Exclusion of Jews can already be found in the Middle Ages: stereotypically, Jews were often described as “money-grubbing,” “devious,” “treacherous,” as “well poisoners,” “ritual murderers,” ” profiteers,” and depicted in pictures as “ugly,” “unsympathetic,” and so on. This was also the case in everyday life, for example in the business seal of an Iacobus from Bremen around 1350, where a distorted depiction of a Jew looks into the anus of a pig as an anti-Jewish invective. Such so-called “Jewish pigs” as invective objects from this period can also be found on 36 Christian places of worship in Central Europe, such as the Wittenberg City Church (around 1310). In addition, Jews were also marked in their clothing in everyday life. This is shown until modern times by yellow Jewish hats in pictorial manuscripts, on frescoes in churches and also the regulations on the color and shape and wearing of such hats. Similarly, in the dress regulations until the 17th/18th century, the attachment of a yellow ring on the left side of the cloak was prescribed for a long time.

Across the board, the Jewish religion was represented in the juxtaposition of radiant “Ecclesia” (for the Christian church) and depressed “Synagoga” (for the Jewish religion) in allegorical sculptures on Romanesque or Gothic churches (e.g., Strasbourg Cathedral or Bamberg Cathedral). The aim of these depictions and the dress codes was to exclude, humiliate and offend Jews.

After the introduction of printing by Johannes Gutenberg (Mainz, around 1456), many anti-Jewish diatribes appeared in the 16th century (e.g. Martin Luther’s “Von den Jüden und jren Lügen”, Wittenberg 1543). In their function at the time, these deliberately distorted images are comparable to today’s inflammatory and hateful posts on social media.

In the relationship between Christians and Jews, periods of coexistence and exclusion alternated: on the one hand, sovereigns granted Jews a right of protection and residence, on the other hand, Jews were persecuted.

The modern development in Frankfurt am Main can serve as an example for a stronger integration of Jewish life in Germany: although the so-called “Fettmilch Rebellion” of 1612 resulted in acts of violence against the council as well as the looting of the Judengasse, a period of mutual respect and tolerance began afterwards.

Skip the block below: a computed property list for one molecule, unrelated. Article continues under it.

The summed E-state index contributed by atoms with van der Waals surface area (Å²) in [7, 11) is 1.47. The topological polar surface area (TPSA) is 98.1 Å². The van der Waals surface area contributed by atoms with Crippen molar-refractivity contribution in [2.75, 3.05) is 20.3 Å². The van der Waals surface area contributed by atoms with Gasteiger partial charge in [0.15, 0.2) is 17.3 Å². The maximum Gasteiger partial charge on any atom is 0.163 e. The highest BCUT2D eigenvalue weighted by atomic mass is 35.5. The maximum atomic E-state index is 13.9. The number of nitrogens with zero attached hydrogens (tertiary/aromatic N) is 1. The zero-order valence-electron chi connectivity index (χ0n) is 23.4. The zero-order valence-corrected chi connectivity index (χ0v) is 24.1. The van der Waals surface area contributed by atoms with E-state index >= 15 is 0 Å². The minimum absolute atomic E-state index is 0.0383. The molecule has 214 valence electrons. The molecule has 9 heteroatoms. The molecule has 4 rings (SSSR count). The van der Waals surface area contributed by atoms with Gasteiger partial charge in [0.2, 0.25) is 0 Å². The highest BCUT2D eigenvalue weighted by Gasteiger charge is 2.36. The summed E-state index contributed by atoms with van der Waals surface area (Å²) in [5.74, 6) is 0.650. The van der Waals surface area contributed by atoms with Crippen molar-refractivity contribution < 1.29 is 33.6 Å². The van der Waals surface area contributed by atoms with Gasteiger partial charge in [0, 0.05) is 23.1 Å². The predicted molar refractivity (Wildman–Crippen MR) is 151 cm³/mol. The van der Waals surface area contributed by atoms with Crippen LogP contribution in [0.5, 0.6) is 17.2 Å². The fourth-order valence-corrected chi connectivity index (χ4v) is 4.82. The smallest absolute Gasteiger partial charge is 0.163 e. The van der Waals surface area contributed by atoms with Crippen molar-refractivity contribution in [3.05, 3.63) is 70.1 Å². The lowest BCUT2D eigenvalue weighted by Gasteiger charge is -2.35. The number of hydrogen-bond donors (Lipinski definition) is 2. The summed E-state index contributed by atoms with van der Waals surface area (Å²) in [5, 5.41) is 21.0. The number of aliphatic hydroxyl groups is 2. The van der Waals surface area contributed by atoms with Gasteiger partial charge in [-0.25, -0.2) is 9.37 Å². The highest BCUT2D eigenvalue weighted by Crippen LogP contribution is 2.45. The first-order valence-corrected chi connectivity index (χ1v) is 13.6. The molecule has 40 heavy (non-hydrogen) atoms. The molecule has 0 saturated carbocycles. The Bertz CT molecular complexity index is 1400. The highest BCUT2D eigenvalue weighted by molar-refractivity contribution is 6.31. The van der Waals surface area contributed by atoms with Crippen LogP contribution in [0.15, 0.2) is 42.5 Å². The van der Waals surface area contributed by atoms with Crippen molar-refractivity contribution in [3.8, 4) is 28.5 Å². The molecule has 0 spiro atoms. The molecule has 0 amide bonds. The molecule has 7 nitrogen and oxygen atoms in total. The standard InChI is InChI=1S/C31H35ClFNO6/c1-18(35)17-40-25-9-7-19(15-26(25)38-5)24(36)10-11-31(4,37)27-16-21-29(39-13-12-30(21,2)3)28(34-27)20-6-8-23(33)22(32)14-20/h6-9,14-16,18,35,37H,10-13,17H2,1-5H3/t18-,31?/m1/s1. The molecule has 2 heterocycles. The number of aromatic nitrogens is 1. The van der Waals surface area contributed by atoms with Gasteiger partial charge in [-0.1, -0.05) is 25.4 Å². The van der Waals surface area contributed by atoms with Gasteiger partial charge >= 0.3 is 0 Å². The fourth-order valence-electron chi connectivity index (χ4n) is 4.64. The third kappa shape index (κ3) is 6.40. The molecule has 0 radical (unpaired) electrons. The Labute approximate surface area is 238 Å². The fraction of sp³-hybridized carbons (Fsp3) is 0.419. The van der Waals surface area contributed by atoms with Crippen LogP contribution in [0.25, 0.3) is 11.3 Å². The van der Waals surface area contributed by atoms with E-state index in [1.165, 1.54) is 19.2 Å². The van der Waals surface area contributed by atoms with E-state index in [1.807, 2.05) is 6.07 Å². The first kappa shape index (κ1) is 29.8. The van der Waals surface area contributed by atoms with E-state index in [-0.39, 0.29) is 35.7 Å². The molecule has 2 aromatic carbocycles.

Jews were able to practice their religion, their culture, their customs and traditions in villages and towns for a long time in coexistence and side by side. For example, children of Christian denominations and Jewish religion could learn reading, writing and arithmetic together from the 17th century onwards, as in the Old School in Lorsch.


Fig. 1: Anti-Jewish object of shame of a so-called “Judensau” at the city church in Wittenberg (around 1310).
(Source: Jewish sow at the town church in Wittenberg, Posi66, via Wikimedia Commons)
Fig. 2: Anti-Jewish depiction of the crucifixion of Christ. Chapel of St. Catherine in Landau in the Palatinate, after 1350 (Source: Wall painting Landau, D. Krieger, via Wikipedia Commons).
Fig. 3: Depiction of a Jewish hat in the Frankfurt Jewish Ordinance (Stättigkeit 1613). The obligation to wear the hat had already been abolished around this time (Source: Judenhut, public domain, via Wikipedia Commons)
Fig. 4 | 5: Portrait of a Jew from Worms, Thesaurus Picturarum of Marcus zum Lamm (1544 – 1606), University and State Library Darmstadt, manuscript 1971, vol. 23, p. 121/122 (Source: Portrait of a Jew from Worms / Portrait of a Jew from Worms, in the public domain, via Wikipedia Commons)